“You can see how almost nobody in the industry is growing a safe product,” he said. “I have been in zero grows over 4,000 [or] 5,000 square feet that I haven’t seen banned substances.”
As for the hotly disputed Myclobutanil, Jennemann said, growers shouldn’t be using it in the first place. (Although the drug is classified as having "low acute toxicity," workers exposed to it have reported everything from nausea and eye irritation to abdominal pain and vomiting, and studies in rats show it could have long-term effects on reproductive systems.)
But even Jennemann isn’t totally satisfied with the proposed regulations. For one, when testing is regulated on the parts-per-billion level, it can detect pesticides that were present in the product not just weeks but months before production. This can pose a huge issue for even the greenest of companies, since they often buy genetics or do collaborations with other growers and can as a result be penalized for a poison that was never applied by them.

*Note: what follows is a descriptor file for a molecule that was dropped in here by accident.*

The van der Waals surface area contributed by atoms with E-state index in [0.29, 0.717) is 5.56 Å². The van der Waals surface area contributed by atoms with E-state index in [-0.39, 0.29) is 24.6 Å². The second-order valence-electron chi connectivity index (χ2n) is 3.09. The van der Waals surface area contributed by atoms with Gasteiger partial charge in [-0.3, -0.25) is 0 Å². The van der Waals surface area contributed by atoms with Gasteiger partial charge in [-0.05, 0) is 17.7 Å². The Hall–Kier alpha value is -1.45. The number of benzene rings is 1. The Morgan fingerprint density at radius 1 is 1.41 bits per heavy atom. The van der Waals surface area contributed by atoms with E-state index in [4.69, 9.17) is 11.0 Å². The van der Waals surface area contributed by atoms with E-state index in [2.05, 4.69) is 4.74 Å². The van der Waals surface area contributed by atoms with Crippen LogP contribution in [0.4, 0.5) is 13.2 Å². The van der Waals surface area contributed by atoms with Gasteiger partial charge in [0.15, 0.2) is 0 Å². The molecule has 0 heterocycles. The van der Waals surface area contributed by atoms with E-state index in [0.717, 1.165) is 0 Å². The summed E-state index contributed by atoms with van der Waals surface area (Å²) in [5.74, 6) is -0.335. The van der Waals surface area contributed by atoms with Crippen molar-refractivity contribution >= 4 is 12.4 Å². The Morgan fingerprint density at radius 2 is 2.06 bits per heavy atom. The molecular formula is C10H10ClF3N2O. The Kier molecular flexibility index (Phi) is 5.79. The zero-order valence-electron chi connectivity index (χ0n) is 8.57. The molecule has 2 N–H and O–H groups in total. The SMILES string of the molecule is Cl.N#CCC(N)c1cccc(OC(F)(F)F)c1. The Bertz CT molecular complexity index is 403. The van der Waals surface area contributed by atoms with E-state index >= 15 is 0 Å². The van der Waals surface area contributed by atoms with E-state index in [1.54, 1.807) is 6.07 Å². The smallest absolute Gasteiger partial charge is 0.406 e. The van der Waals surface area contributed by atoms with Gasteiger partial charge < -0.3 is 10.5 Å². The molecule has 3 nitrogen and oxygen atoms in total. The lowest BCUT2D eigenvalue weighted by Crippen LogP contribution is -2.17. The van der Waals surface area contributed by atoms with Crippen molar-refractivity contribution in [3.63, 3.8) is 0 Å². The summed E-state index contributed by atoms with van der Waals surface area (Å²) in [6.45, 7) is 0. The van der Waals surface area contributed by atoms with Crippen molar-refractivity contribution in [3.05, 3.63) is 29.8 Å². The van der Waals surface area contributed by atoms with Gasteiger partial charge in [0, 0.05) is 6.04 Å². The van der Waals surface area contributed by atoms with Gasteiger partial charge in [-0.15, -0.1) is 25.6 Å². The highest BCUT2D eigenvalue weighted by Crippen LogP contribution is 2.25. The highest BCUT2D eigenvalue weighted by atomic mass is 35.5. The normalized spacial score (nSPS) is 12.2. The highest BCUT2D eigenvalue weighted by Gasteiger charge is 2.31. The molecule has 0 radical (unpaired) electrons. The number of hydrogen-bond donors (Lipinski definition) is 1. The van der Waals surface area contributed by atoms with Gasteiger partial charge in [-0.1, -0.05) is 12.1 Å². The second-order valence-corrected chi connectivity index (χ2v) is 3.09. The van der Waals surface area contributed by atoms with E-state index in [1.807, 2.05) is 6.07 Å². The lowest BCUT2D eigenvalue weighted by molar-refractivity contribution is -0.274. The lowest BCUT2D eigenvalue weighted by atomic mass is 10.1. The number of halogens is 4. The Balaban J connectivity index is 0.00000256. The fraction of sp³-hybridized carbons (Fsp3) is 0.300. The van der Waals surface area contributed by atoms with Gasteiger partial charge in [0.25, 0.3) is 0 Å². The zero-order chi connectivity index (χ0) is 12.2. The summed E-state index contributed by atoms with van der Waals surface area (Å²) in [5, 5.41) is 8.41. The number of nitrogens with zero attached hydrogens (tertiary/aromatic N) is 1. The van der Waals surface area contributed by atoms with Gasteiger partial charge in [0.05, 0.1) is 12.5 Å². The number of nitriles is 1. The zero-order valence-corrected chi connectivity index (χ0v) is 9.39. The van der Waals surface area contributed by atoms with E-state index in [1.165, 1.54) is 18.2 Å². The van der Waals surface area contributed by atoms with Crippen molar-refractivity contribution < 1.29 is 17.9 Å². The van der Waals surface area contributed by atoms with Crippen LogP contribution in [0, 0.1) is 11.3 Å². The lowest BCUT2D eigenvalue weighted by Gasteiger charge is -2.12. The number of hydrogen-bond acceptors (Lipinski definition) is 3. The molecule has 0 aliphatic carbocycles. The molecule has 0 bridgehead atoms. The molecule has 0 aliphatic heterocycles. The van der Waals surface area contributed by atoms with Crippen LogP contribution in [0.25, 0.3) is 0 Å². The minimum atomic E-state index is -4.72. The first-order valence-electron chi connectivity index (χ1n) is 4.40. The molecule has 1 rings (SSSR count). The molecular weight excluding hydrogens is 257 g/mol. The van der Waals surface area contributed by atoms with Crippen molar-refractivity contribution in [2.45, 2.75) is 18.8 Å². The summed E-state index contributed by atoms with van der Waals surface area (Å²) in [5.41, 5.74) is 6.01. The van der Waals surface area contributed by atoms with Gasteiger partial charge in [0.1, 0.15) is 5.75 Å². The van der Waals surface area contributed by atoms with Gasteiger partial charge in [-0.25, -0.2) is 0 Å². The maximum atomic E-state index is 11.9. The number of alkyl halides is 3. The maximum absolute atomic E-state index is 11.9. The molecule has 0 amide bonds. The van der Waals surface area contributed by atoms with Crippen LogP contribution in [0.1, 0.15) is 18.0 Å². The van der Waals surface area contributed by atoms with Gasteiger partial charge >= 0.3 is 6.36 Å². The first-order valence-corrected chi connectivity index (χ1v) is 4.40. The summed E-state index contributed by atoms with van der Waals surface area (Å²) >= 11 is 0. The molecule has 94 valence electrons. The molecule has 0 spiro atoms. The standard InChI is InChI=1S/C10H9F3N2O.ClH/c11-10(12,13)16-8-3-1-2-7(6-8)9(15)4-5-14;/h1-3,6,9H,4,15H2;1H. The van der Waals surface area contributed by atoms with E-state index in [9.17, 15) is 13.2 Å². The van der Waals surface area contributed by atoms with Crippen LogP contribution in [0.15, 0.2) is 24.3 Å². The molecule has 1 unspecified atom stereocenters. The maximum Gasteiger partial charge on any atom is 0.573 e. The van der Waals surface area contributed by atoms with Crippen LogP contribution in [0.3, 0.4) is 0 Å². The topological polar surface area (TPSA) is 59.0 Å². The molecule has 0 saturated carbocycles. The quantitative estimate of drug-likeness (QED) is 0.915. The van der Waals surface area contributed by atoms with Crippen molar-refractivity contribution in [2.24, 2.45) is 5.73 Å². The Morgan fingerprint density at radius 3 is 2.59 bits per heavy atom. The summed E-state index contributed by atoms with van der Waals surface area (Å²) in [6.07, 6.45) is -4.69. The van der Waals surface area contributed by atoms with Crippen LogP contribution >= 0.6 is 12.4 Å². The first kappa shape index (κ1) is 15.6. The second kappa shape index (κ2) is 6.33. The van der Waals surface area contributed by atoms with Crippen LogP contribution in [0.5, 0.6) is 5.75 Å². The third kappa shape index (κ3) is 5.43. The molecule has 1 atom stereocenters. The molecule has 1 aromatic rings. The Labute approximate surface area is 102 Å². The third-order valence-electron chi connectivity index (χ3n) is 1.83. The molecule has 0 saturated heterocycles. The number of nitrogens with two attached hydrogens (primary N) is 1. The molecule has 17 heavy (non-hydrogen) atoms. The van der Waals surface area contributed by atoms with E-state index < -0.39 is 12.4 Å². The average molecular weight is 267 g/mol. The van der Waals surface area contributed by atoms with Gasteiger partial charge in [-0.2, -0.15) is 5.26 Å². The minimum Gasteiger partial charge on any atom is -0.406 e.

With a Jan. 1 rollout looming, Alex Traverso, chief of communications at the Bureau of Medical Cannabis Regulation, said that these testing requirements are not set in stone. The state is withdrawing the proposed medical regulations and reworking guidelines that combine both medical and adult-use industries, as dictated by SB 94. While California will certainly have some of the “more stringent testing standards of any state that’s legalized thus far,” Traverso said they’re trying to protect consumers while minimizing financial burden on producers.
“All along we recognize that the overall goal here in terms of legalizing and regulating the industry is to do as much as you can to eliminate the black market, and you don’t do that if you make things cost-prohibitive,” he said.